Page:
FAUSTUS. Now that the gloomy shadow of the earth,
Longing to view Orion's drizzling look,
Leaps from th' antartic world unto the sky,
And dims the welkin with her pitchy breath,
Faustus, begin thine incantations,
And try if devils will obey thy hest,
Seeing thou hast pray'd and sacrific'd to them.
Within this circle is Jehovah's name,
Forward and backward anagrammatiz'd,49
Th' abbreviated50 names of holy saints,
Figures of every adjunct to the heavens,
And characters of signs and erring51 stars,
By which the spirits are enforc'd to rise:
Then fear not, Faustus, but be resolute,
And try the uttermost magic can perform.—
Sint mihi dei Acherontis propitii! Valeat numen triplex Jehovoe!
Ignei, aerii, aquatani spiritus, salvete! Orientis princeps
Belzebub, inferni ardentis monarcha, et Demogorgon, propitiamus
vos, ut appareat et surgat Mephistophilis, quod tumeraris:52
per Jehovam, Gehennam, et consecratam aquam quam nunc spargo,
signumque crucis quod nunc facio, et per vota nostra, ipse nunc
surgat nobis dicatus53 Mephistophilis!
I charge thee to return, and change thy shape;
Thou art too ugly to attend on me:
Go, and return an old Franciscan friar;
That holy shape becomes a devil best.
I see there's virtue in my heavenly words:
Who would not be proficient in this art?
How pliant is this Mephistophilis,
Full of obedience and humility!
Such is the force of magic and my spells:
No, Faustus, thou art conjuror laureat,
That canst command great Mephistophilis:
Quin regis Mephistophilis fratris imagine.
Re-enter MEPHISTOPHILIS like a Franciscan friar.54
MEPHIST. Now, Faustus, what wouldst thou have me do?
FAUSTUS. I charge thee wait upon me whilst I live,
To do whatever Faustus shall command,
Be it to make the moon drop from her sphere,
Or the ocean to overwhelm the world.
MEPHIST. I am a servant to great Lucifer,
And may not follow thee without his leave:
No more than he commands must we perform.
FAUSTUS. Did not he charge thee to appear to me?
MEPHIST. No, I came hither55 of mine own accord.
FAUSTUS. Did not my conjuring speeches raise thee? speak.
MEPHIST. That was the cause, but yet per accidens;56
For, when we hear one rack the name of God,
Abjure the Scriptures and his Saviour Christ,
We fly, in hope to get his glorious soul;
Nor will we come, unless he use such means
Whereby he is in danger to be damn'd.
Therefore the shortest cut for conjuring
Is stoutly to abjure the Trinity,
And pray devoutly to the prince of hell.
FAUSTUS. So Faustus hath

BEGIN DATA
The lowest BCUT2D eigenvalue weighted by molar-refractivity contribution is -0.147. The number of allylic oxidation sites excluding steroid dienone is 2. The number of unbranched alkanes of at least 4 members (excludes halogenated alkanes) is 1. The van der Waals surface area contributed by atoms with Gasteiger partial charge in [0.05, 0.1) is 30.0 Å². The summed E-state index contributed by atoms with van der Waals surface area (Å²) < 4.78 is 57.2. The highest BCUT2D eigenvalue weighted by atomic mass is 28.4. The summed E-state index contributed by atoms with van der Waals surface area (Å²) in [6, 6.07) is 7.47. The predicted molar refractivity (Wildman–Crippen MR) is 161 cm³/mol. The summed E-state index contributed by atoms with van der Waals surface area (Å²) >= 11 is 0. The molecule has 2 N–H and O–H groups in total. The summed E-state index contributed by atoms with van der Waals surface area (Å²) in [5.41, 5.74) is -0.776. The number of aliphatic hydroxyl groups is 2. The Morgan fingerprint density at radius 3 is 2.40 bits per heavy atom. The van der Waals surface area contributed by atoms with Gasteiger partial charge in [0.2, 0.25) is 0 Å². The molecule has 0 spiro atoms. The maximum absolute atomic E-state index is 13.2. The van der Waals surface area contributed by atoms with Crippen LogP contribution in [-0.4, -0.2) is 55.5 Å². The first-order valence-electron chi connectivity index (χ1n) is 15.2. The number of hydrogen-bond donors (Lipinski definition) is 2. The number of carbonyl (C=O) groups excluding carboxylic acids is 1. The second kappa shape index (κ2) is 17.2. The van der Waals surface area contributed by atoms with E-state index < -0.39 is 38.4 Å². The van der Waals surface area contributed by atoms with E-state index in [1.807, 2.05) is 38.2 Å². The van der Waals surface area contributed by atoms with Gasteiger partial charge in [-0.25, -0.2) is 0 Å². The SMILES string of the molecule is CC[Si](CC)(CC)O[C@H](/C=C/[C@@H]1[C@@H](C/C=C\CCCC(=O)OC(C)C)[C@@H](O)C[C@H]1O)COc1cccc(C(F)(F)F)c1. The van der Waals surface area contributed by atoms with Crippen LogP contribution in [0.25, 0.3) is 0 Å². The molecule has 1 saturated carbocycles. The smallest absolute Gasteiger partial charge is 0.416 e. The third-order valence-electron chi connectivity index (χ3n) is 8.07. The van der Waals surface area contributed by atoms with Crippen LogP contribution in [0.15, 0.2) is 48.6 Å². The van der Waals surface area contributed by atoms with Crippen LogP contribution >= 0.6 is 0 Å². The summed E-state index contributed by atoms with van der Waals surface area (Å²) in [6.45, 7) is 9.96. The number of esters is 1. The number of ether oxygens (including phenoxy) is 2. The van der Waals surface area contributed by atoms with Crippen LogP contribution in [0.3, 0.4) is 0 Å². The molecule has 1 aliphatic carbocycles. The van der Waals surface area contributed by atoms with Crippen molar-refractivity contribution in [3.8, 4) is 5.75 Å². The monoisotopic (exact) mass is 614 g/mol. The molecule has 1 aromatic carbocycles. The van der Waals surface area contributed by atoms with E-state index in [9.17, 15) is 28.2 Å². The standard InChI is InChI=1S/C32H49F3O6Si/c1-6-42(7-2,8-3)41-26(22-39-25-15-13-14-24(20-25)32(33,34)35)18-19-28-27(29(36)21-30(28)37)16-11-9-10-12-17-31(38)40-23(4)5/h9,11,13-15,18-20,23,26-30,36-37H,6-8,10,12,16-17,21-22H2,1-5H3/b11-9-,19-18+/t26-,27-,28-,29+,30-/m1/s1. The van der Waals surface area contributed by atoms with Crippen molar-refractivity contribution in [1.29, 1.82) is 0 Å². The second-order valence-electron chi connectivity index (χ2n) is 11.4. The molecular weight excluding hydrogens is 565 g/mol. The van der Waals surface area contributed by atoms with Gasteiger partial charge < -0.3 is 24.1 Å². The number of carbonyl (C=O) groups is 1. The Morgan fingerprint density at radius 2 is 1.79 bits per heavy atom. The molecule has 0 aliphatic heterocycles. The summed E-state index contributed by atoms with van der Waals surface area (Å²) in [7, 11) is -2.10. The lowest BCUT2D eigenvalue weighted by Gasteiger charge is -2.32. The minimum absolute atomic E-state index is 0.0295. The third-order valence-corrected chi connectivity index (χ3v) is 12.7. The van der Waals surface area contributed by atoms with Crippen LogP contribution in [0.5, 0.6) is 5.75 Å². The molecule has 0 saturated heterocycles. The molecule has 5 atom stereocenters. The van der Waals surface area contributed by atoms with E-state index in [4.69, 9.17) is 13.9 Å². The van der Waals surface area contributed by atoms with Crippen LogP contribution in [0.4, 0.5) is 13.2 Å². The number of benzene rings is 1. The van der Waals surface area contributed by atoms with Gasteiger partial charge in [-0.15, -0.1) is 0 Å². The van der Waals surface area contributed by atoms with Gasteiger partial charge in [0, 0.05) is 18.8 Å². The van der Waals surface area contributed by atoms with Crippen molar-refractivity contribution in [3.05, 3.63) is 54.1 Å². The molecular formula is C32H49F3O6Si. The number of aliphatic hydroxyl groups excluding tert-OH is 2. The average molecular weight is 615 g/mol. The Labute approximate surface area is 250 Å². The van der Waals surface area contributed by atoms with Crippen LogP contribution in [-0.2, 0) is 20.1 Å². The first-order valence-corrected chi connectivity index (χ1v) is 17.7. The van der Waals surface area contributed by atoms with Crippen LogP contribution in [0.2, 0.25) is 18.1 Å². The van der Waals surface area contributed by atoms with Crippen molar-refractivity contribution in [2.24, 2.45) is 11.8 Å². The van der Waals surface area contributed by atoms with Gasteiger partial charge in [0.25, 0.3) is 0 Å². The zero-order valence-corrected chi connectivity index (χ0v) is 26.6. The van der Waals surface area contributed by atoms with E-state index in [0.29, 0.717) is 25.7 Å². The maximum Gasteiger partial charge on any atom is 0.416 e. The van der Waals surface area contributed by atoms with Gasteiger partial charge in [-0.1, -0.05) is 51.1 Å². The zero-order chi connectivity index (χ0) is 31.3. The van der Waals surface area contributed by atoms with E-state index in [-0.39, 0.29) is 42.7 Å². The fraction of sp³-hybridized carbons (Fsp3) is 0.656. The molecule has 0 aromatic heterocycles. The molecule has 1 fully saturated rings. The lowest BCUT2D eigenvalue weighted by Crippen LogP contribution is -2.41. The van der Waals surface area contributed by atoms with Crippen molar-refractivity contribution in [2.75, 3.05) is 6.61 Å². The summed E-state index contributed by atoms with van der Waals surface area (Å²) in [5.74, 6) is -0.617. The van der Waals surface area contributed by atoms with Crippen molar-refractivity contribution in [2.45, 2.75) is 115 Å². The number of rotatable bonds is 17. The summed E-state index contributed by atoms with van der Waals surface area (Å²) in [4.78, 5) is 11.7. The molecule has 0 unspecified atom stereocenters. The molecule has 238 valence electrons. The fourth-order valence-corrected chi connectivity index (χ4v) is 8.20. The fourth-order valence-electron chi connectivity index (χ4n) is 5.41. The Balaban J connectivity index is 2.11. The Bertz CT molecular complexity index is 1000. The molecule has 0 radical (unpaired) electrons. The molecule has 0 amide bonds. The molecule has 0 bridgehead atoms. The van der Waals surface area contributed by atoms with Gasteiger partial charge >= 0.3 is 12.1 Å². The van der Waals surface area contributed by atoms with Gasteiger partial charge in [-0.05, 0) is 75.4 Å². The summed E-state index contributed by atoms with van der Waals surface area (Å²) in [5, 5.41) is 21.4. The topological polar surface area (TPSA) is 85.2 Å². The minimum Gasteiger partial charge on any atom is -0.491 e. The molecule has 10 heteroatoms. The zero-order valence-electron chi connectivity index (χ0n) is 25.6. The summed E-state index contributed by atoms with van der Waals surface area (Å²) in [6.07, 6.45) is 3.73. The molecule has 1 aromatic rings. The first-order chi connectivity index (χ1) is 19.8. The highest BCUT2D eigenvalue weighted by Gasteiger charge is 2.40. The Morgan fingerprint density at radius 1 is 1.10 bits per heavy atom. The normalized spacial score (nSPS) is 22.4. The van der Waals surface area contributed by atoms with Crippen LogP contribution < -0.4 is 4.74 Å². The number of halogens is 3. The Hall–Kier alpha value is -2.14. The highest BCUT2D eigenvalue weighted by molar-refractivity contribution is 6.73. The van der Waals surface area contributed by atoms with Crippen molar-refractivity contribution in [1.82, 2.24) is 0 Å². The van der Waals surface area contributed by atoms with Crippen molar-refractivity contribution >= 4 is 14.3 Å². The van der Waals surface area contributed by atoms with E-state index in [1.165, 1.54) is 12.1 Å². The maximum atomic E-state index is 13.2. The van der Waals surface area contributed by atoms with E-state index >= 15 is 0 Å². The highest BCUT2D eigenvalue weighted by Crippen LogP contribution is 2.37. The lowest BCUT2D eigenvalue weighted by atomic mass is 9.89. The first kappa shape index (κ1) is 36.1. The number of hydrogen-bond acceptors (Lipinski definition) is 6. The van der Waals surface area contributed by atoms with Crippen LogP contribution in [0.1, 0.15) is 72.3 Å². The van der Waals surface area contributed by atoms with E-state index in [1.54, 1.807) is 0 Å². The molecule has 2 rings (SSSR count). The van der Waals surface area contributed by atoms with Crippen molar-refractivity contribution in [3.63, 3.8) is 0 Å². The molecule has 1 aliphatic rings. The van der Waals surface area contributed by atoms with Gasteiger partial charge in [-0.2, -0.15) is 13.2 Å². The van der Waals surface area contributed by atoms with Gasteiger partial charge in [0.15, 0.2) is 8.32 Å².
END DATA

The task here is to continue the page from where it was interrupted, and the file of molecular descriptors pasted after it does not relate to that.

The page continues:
Already done; and holds this principle,
There is no chief but only Belzebub;
To whom Faustus doth dedicate himself.
This word "damnation" terrifies not him,
For he confounds hell in Elysium:
His ghost be with the old philosophers!
But, leaving these vain trifles of men's souls,
Tell me what is that Lucifer thy lord?
MEPHIST. Arch-regent and commander of all spirits.
FAUSTUS. Was not that Lucifer an angel once?
MEPHIST. Yes, Faustus, and most dearly lov'd of God.
FAUSTUS. How comes it, then, that he is prince of devils?
MEPHIST. O, by aspiring pride and insolence;
For which God threw him from the face of heaven.
FAUSTUS. And what are you that live with Lucifer?
MEPHIST. Unhappy spirits that fell with Lucifer,
Conspir'd against our God with Lucifer,
And are for ever damn'd with Lucifer.
FAUSTUS. Where are you damn'd?
MEPHIST. In hell.
FAUSTUS. How comes it, then, that thou art out of hell?
MEPHIST. Why, this is hell, nor am I out of it:57
Think'st thou that I, who saw the face of God,
And tasted the eternal joys of heaven,
Am not tormented with ten thousand hells,
In being depriv'd of everlasting bliss?
O, Faustus, leave these frivolous demands,
Which strike a terror to my fainting soul!
FAUSTUS. What, is great Mephistophilis so passionate
For being deprived of the joys of heaven?
Learn thou of Faustus manly fortitude,
And scorn those joys thou never shalt possess.
Go bear these58 tidings to great Lucifer:
Seeing Faustus hath incurr'd eternal death
By desperate thoughts against Jove's59 deity,
Say, he surrenders up to him his soul,
So he will spare him four and twenty60 years,
Letting him live in all voluptuousness;
Having thee ever to attend on me,
To give me whatsoever I shall ask,
To tell me whatsoever I demand,